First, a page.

Ceramics are a great tool for use in campfire cooking. Cheap to make, there’s a reason that pottery fragments are the most common find in any archeological dig. Ceramics, particulary for use over a campfire are a lot less common now. Company of the Staple provided some great tips which they’ve kindly allowed us to reshare for everyone to spread the word about ceramic cooking.
Most of us no longer use unlaquered brassware around the home, so cleaning brass is no longer a weekly task; many people have never cleaned brass! Using Brasso or brass cleaning cloths is a perfectly functional modern technique for cleaning and maintaining your reproduction brass; seriously, just follow the instructions.
However, if you have very old brass (100+ years), or prefer not to use modern chemicals, there are other alternatives. Many have been used since the medieval period right through to the 20th century. They do take more elbow grease yet the result can be as every bit as good and with the satisfaction of being envirnomentally friendly. Even more, it is a direct link with our ancestors, when cleaning brass and silvers was not just a weekly chore – it was an opportunity to gather, gossip and a little friendly competition.
Cleaning small brass pieces;
Wash the brass piece in warm soapy water to remove the worst of the accumulated grime – use an old toothbrush to assist if there are intricate patterns and undercuts;
dry thoroughly with a soft cloth – and at this point you can check to see if the piece has been laquered. Look for a yellow tinge and/or scratches which you can widen with your fingernails. If it is, skip to the section at the end;
if the brass piece is small immerse in an diluted vinegar bath (so ~ 5% acid)
leave for ~ 60 mins;
gently agitate every now and then. Don’t leave it too long as the acid can leach some elements of the brass and cause pitting;
remove the piece from the bath;
rinse thoroughly with clean water and dry with a soft cloth;
Too large for a vinegar bath? 2 period options;
as above wash the brass piece in warm soapy water to remove the worst of the accumulated grime – use an old toothbrush to assist if there are intricate patterns and undercuts;
dry thoroughly with a soft cloth – and at this point you can check to see if the piece has been laquered. If it is, skip to the section at the end;
cut a lemon in half and rub the cut end into salt;
apply this salted lemon surface FIRMLY onto the surface of the brass – it will clean off the oxidation with a bit of elbow grease;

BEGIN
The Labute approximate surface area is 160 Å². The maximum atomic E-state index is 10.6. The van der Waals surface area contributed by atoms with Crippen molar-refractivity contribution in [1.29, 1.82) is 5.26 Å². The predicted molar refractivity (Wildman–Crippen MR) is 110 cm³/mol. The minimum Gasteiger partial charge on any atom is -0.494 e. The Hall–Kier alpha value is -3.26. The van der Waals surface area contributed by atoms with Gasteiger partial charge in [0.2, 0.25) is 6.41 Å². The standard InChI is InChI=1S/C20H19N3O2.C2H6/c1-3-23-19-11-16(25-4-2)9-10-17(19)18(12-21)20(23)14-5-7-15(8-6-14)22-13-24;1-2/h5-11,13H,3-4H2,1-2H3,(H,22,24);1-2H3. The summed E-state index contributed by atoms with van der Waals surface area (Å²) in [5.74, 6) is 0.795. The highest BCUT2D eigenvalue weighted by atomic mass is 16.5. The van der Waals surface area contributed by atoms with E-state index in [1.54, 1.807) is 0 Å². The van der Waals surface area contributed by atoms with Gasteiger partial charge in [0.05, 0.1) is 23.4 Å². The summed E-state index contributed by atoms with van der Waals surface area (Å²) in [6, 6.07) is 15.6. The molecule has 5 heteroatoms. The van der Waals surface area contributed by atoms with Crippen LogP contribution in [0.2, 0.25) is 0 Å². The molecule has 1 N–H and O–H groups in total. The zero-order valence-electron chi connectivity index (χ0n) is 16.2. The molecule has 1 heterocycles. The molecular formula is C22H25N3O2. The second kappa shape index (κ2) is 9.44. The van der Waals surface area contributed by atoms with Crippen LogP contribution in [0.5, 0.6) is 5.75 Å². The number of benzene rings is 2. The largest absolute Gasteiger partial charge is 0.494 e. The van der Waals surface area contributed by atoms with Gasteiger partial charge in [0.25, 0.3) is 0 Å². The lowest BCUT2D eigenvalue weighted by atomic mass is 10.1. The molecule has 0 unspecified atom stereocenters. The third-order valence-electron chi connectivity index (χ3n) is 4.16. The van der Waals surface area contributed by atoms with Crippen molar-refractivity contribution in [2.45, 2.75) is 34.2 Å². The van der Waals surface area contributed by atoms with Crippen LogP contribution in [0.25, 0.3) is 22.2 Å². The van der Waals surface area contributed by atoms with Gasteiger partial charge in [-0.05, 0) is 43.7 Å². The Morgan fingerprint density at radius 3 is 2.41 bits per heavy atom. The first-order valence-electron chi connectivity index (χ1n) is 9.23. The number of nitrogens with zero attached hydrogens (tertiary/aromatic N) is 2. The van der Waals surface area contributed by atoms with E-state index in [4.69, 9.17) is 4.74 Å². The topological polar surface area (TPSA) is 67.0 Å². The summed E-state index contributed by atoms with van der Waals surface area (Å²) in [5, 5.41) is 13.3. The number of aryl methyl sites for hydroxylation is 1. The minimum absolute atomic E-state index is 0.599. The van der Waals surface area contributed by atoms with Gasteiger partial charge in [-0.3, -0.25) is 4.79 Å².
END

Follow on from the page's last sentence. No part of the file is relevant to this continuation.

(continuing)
rinse thoroughly with clean water and dry with a soft cloth, buffing the shine as you go;
make a paste from equal parts of white vinegar, salt, and white flour and use cloths and/or an old toothbrush to thoroughly cover the brass surface with the paste;
leave the paste for roughly an hour – before it dries out as that will make it very hard to remove the paste;
rinse thoroughly with clean water and dry and buff to as high a shine as you like with a soft cloth using small circular motions;
Removing laquer from old antique brass;
Gently pour hot water directly over the brass to soften the lacquer;
peel the laquer away from the edges or wherever it has started to fail – you can often see a yellow tinge to the colour of metal between the laquered and non laquered;
If hot water fails, rub the brass with denatured alcohol or acetone in a well ventilated area with a soft cloth on a part of the brass that is not seen. Stop immeadiately and rinse with water if there are any unexpected changes.
High carbon steel blades are still the choice of modern professional chefs and those who appreciate their strength, lasting edge and ease of sharpening. Very little work with a steel will hone an edge that a stainless knife can rarely achieve. Weighted correctly, with a comfortable handle and blade shape appropriate for the task, the high-carbon steel knife will outperform an equivalent stainless steel knife.
However like any quality tool, a little maintenance is required.
– Wash knife with hot, soapy water after use;
– Dry immediately with a towel;
– Use a steel angled at 20 to 25 degrees regularly to keep the blade sharp;
– Use of a stone at intervals, will remove the microgrooves created by the steel and reset the razor sharp edge;
– Pass a lightly oiled cloth (such as olive oil or vegetable oil) over the length of the blade and exposed metal;
– A leather scabbard will protect the edge from damage but not always from rust. A period technique involved a second inner scabbard of oil soaked textile, loosely tacked to the edges of the leather outer scabbard.
– leave the blade unwashed after use; food residues will mark and pit the blade;
– wash your knife in the dishwasher; The corrosive agents used in the dishwasher powders and liquids will pit and mark both the blade and the handle, and reduce the life and appearance of the knife.
– use the knife tip as a can opener; It will break the point off.
– A good quality silver polish and soft cloth will remove most discolouration’s and store as above;
– an abrasive pad such as a green scourer will remove most light surface rust;
– Where there is severe rust and or discoloration, a buffing wheel will remove the stains and return the edge;
– Store as above;
The knife pictured in the feature image was hand-carved by Adam McKay in Australia. Carved in the round, it portrays a young lady with a tame bird of prey. The form is modelled from a popular theme found across Europe and Scandinavia from c. 1200-1400 of young women with birds, dogs and musical instruments. Because extant examples are invariably from ivory, this reproduction is olive wood;?a fine carving wood and fitting substitute. This knife is for sale on our shop, and similar knives can be commissioned via? our Shop.